With the success of games like XCOM: Enemy Unkown, tactical RPGs have been making a comeback of sorts. Usually characterized by unforgiving gameplay, they are generally seen as a return to a bygone age of hardcore games. Templar Battleforce, by the Trese Brothers, is a loving callback to one of the genre’s pre-digital forefathers, with power armor, vile aliens, and a complete lack of diplomacy.
The story begins, rather abruptly, when the convoy your Templars are guarding is attacked and the your ship is rammed and trapped by a xenos vessel. One thing this game really is good at is establishing context: your fight seems like a real contiguous struggle rather than a simple series of missions. Across missions you gain resources by capturing control points, from which you can buy new troops recruits and ordinance mid mission. In between missions you slowly buy out a tech tree in order to improve the range of upgrades available to your troops. It isn’t incredibly deep or advanced, but the economy and the schematics on the briefing screen come together to make the missions seem like a little bit more than a simple bug hunt.
Not to say the bug hunting isn’t engrossing in itself. The combat is a classic turn-based tactical system: Your default Templars get 5 movement points and 5 action points; you move them around and attack or use resource-based abilities, and then the foul xenos get their turn to spawn from the dark and do the same. While the aliens are remarkably vulnerable to bullets, power armor can seem like but an eggshell beneath their claws, forcing you to play conservatively. On top of that, you usually have an objective you need to reach, defend or activate, which forces you to push out and take risks. Sound at all familiar? (Hint: If you don’t recognize it you’re a HERETIC! *BLAM*!)
That’s right. Battleforce is an unabashed tribute of the grim darkness of Warhammer 40k, with “vile xenos”, transhuman warrior religion and so on. Specifically, the influential and venerable Space Hulk board game, and a sprinkling of the Deathwatch RPG; with the methodical grid-based movement and mission structure of the former and the PvE play and some of the upgrade and inventory systems from the latter. But thankfully, Battleforce is intent on building an identity of it’s own, there aren’t eye-rolling references and for all the resemblance to Space Marines the Templar have a noticeably different attitude and outlook (as well as female members) which makes for a refreshing change of tone for one who is invested in 40k.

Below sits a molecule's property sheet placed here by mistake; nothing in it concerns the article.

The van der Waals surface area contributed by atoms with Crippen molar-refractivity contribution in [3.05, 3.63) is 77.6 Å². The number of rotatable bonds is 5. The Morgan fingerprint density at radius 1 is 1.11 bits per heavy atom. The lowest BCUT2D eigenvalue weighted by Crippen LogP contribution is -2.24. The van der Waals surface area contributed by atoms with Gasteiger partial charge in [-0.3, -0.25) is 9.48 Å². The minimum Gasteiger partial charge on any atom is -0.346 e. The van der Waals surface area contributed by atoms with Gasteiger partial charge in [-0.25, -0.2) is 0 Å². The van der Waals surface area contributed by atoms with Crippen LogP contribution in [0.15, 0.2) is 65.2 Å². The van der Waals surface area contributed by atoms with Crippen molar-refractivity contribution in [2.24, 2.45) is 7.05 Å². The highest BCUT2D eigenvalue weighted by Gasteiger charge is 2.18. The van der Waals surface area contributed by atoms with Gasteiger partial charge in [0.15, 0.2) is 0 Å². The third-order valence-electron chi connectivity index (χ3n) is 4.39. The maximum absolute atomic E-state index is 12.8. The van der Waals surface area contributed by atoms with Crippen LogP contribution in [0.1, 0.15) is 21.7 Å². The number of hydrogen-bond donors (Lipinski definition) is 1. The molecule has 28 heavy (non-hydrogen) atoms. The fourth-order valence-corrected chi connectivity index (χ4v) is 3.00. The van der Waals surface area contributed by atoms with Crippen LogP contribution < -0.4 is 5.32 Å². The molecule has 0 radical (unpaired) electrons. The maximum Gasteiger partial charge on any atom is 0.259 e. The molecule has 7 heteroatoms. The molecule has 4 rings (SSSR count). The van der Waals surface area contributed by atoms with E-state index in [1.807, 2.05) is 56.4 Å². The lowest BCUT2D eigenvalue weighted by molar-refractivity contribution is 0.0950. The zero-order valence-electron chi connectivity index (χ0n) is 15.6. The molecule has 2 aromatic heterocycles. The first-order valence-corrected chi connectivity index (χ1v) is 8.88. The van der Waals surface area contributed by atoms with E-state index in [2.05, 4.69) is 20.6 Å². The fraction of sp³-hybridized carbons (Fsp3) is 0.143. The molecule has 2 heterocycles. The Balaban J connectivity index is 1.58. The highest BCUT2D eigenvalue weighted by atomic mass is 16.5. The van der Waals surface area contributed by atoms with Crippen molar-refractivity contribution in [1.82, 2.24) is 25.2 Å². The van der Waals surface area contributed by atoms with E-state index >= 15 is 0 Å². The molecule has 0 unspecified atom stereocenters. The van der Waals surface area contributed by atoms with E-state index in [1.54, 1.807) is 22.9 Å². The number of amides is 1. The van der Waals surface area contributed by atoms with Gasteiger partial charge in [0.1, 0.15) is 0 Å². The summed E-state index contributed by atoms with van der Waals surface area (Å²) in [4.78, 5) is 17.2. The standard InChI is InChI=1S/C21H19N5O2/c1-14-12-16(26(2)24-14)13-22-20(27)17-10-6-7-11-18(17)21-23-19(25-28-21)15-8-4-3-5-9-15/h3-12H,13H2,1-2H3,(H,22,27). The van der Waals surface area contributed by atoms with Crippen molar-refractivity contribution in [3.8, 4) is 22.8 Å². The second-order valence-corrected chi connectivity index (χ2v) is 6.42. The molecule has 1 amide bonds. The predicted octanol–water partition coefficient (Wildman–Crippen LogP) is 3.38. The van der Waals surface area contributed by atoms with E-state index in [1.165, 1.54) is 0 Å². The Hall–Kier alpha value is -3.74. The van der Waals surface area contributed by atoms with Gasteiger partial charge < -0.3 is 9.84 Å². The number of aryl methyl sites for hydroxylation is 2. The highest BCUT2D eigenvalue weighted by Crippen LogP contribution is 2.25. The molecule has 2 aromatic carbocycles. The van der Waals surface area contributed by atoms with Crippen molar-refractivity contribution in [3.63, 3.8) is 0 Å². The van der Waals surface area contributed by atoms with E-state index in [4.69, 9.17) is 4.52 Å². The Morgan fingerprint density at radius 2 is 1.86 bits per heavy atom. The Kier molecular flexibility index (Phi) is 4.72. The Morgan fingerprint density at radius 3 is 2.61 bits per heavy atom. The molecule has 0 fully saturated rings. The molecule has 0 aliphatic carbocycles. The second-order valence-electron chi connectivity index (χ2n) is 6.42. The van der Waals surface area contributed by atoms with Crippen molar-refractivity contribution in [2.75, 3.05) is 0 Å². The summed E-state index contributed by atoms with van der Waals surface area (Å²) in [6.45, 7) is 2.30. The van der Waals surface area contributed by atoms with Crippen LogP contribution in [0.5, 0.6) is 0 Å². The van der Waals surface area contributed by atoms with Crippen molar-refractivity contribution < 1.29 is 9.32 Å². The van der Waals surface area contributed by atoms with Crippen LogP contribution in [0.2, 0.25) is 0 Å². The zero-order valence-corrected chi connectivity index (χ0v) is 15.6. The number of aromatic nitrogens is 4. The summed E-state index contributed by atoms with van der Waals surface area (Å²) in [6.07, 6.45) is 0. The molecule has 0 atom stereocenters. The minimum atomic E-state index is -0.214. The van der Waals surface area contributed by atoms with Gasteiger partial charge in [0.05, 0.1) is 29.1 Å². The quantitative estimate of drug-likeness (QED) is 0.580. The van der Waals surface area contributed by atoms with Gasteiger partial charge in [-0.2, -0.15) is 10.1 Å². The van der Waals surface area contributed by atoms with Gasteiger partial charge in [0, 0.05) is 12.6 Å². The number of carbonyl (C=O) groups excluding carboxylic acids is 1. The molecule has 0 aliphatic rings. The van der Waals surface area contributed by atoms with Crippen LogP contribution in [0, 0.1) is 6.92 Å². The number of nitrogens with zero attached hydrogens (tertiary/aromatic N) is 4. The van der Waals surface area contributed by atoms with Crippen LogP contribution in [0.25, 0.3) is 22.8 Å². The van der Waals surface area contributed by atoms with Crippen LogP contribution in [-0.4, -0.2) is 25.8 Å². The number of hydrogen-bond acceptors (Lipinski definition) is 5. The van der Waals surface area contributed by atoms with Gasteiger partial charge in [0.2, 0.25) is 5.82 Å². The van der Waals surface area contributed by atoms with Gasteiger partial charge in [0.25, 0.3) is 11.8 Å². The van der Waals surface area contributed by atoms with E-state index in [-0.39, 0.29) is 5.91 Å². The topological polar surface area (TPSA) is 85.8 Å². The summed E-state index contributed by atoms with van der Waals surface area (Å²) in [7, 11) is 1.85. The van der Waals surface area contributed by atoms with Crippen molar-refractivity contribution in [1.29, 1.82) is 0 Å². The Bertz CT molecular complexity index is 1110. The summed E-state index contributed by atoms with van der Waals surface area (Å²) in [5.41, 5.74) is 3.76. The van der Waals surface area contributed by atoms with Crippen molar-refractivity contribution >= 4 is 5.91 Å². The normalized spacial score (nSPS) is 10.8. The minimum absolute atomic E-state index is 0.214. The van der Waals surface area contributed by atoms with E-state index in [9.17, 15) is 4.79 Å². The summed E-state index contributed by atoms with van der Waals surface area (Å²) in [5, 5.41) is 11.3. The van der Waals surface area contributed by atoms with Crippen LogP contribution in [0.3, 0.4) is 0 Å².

The gameplay also departs from the above games in a few important ways, with significantly larger maps and the aforementioned economy system. Some “Ordinance” items are common-pool and deployed directly by the player rather than being bound to any of your Templars, and their “Leviathan” power armor overheats from exertion, requiring you to pace and evaluate all of your actions. There are defined character classes too, with scouts, engineers, beserkers and medics, but the equipment options give the player a large amount of flexibility within each class. Your options are doled out by an enormous tech tree, which holds all kinds of interesting goodies and surprises. Single use relic items and character customization also creates some of the connection to your party that is considered so important for this genre.
What is problematic, however, is that unlike the methodical and brutal 40k games Battleforce (on normal) starts out rather forgiving and easy, taking several missions to get to the point where your troops can’t just effortlessly tank all of the xenos damage. This is not a problem on it’s own, but it is a workaround for a more lasting issue. The interface and menus are very unpolished and weak, learning all the kinks takes quite a bit of patience which more difficult gameplay could stretch. Feedback is poor, action points aren’t clearly displayed, movement can require a lot of repeated clicking thanks to the pathfinding, and the way that ability use works (clicking the icon, then, without prompting, clicking on the target) is un-intuitive and finicky. This makes the game a little more of a hassle to play than it has to be, but it is no deal breaker.
Templar Battleforce is a really excellent example of the tactical RPG. It is not for everyone, as it is unforgiving and sometimes unintuitive, but it delivers what was promised; an engrossing struggle to purge the aliens, with a large amount of mechanical variety. If some of the problems disturb you, it is also worth noting that as of today, 4/23/2016, months after release, the developers are still patching the game on a weekly basis, working out balance problems and user experience issues. The game is yet improving. And if you are a Warhammer 40k fan, and squint slightly, this game might be the video game adaption of Space Hulk you’ve always wanted.
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